In order for an affected party to rely on a force majeure clause, they will be required to prove that the event or circumstance was beyond the control of the party. Where the clause states that a party is relieved from performance or liability if it is “prevented” from performing its obligations, it is necessary to show physicalorlegal impossibility, and not simply that the contract has become more financially or commercially challenging to perform. If the clause requires a party to show that the event or circumstance “hindered” or “delayed” its performance, then this is a lower bar to prove and may be more relevant. For example, in a supply contract, where fresh produce is sourced from Australia, there may be hiccups due to various parts of Australia being in intermittent periods of lock-down, which may have “hindered” or “delayed” performance so as to engage the force majeure clause. However, in both cases, it is not sufficient to qualify general economic unfeasibility on its own as a valid force majeure event. The economic downturn due to the pandemic will, therefore, likely not be adequate.
The affected party will also need to demonstrate if it has taken all reasonable steps (which may include putting in place quarantine protocols or a business continuity plan or even commercial or financial in nature such as seeking alternative suppliers, hiring extra manpower, injecting additional money etc.) to avoid or mitigate the event and its consequences . The reasonablenes s of the mitigation will, however, depend on a case-to-case basis and the subject matter of the contract.
In a recent Malaysian case, Dato’ Vijay Kumar Natarajan & Anor v Malaysia Airlines Bhd  MLJU 407, the Plaintiff claimed for a refund of an airticket price from the Defendant due to a cancelled flight. The High Court held that the cancelled flight was caused by the movement control order in place at that time and the COVID-19 pandemic which was beyond the Defendant’s control and that the Defendant was allowed to invoke an Article in its General Conditions (found in the Defendant’s website) which states “In the event…your flight is cancelled…due to causes beyond our control such as, but not limited to, force majeure…, we will not be liable to you…”. The High Court further held that COVID-19 pandemic is clearly recognised as an “extraordinary circumstance” and as such reimbursement of the ticket price was not an option. As a result, the Plaintiff’s claim was struck out.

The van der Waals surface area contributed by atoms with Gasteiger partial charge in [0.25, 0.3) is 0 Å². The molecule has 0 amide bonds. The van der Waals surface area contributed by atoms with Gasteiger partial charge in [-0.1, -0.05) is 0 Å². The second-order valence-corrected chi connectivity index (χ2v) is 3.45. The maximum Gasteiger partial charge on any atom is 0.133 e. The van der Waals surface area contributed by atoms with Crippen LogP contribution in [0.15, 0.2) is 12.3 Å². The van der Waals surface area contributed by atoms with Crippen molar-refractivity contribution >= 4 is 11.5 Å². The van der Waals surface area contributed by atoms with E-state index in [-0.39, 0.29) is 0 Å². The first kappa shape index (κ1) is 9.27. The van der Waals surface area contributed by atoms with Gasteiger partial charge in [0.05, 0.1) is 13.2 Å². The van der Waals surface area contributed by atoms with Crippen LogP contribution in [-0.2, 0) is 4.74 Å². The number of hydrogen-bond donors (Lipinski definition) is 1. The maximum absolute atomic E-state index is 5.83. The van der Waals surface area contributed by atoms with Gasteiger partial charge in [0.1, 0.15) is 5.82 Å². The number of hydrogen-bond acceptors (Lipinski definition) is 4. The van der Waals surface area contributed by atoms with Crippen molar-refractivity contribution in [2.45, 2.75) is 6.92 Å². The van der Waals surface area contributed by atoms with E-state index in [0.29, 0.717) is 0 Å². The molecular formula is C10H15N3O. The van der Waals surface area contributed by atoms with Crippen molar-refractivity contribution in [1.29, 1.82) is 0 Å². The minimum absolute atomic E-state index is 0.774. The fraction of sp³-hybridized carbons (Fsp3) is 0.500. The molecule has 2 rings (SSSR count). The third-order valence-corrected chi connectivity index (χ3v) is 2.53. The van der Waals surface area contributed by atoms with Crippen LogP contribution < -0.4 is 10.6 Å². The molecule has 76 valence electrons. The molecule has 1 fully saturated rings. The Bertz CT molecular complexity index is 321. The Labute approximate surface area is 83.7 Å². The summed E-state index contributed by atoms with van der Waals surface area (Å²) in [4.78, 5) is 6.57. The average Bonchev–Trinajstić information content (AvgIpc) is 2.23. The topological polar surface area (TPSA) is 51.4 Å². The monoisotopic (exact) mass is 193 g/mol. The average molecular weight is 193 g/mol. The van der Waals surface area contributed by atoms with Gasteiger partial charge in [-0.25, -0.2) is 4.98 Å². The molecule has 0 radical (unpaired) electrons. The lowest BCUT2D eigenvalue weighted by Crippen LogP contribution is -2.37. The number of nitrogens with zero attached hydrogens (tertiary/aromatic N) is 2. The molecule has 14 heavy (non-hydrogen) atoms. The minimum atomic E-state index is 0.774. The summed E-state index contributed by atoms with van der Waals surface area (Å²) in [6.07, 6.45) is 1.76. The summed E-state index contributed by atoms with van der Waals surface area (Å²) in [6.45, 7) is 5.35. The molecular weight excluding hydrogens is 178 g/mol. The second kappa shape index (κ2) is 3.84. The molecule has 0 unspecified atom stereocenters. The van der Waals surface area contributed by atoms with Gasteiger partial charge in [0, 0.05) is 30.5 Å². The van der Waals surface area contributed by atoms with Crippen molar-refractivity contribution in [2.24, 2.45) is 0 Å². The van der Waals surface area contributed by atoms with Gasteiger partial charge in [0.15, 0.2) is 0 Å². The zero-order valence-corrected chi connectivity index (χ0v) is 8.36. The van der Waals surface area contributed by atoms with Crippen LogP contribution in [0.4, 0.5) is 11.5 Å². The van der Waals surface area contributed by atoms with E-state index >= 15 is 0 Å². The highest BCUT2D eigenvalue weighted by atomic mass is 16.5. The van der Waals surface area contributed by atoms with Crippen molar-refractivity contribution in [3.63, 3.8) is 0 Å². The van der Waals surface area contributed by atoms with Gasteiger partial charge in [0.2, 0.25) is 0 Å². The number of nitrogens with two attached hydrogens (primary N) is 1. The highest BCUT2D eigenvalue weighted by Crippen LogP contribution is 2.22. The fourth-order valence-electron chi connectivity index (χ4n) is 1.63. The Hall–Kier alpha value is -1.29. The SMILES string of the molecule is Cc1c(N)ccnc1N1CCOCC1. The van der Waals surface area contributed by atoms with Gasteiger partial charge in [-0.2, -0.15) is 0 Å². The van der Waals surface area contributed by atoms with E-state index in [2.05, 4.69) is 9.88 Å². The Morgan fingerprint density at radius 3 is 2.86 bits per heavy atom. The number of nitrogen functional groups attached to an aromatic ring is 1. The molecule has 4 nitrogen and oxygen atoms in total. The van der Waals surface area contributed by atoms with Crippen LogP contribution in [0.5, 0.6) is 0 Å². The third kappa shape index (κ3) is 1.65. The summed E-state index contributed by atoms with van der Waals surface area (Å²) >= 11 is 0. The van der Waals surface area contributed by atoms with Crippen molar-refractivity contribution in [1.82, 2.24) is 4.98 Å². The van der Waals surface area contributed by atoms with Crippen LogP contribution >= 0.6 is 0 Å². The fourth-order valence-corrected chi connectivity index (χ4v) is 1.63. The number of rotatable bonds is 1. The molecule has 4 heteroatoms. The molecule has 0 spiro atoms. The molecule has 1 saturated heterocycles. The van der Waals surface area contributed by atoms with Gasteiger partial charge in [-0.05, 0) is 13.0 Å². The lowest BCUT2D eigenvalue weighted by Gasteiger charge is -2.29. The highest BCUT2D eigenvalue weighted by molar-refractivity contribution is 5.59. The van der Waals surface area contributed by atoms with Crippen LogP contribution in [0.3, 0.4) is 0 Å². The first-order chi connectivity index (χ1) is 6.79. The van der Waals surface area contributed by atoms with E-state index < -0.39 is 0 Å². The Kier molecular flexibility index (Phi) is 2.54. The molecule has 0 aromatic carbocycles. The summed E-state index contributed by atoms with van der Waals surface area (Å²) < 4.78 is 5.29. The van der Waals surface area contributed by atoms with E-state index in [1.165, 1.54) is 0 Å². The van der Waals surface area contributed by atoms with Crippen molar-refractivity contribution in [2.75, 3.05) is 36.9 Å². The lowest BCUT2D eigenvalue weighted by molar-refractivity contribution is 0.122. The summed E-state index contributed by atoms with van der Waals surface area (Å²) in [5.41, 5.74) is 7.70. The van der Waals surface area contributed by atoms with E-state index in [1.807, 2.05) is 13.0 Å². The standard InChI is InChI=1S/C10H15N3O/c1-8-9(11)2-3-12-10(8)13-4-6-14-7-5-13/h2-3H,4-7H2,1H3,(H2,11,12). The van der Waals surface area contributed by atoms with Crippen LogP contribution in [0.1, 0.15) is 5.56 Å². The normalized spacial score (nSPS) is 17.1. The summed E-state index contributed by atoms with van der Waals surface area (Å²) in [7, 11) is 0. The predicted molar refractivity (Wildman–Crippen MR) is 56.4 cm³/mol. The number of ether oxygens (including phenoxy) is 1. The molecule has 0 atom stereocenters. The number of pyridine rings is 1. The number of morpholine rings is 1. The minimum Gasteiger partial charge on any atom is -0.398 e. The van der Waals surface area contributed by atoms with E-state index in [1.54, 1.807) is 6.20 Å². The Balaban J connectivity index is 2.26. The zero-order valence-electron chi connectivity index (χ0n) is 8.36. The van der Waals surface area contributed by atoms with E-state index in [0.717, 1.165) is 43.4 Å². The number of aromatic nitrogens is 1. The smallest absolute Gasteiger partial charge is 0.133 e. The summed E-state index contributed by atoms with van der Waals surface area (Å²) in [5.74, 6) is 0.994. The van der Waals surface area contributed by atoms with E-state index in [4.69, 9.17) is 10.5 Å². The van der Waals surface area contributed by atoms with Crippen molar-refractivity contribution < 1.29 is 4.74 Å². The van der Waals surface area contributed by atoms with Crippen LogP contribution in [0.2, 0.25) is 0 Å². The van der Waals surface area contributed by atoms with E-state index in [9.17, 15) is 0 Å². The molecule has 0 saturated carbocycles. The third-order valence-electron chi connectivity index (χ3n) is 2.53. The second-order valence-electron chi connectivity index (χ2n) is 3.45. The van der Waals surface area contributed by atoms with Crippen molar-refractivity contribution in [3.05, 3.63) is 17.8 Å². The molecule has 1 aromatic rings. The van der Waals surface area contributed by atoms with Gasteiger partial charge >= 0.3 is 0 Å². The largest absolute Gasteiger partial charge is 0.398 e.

With regard to unilateral power to designate an event “force majeure”, it was held by the UK High Court in an English case that the party with this power must exercise it honestly, in good faith and genuinely, taking into consideration all the relevant factors, failing which it would be a breach of the force majeure clause. In light of the COVID-19 pandemic, the consideration must go beyond the general situation regarding the subject matter of the contract and should include the importance of employee and/ or family welfare, vulnerability and risk of exposure to the virus. Having said that, if a party incorrectly exercises a force majeure clause, that party claiming force majeure relief may expose themselves to a claim for breach of contract if they wrongly stop performance of their contractual obligations or may even put themselves in repudiatory breach of the contract if they have no valid basis for not performing, thereby entitling the other party to terminate the contract and claim damages.
The impact of COVID-19 on several industries across the world will be extensive and long drawn-out. In light of this, parties will need to examine the force majeure clauses of their existing and future contracts. Whether or not a party can rely on force majeure will greatly depend on the wording of the clauses and ensure that all the criteria and steps laid out in the clauses (such as actual occurrence of the event, prevention or hindrance (as the case may be) of performance of contractual obligations because of the event, non-performance due to circumstances beyond its reasonable control and that there were no reasonable steps that it could have taken to avoid or mitigate the event) are met or fulfilled. But we must bear in mind that, generally, the economic toll of the pandemic will not qualify as a force majeure event. Nevertheless, the affected party may turn to other remedies, notably the doctrine of frustration.
For more information, kindly contact us at Yusof Halim & Partners.
*The contents of this newsletter are intended to convey general information only and not to provide legal advice or opinion*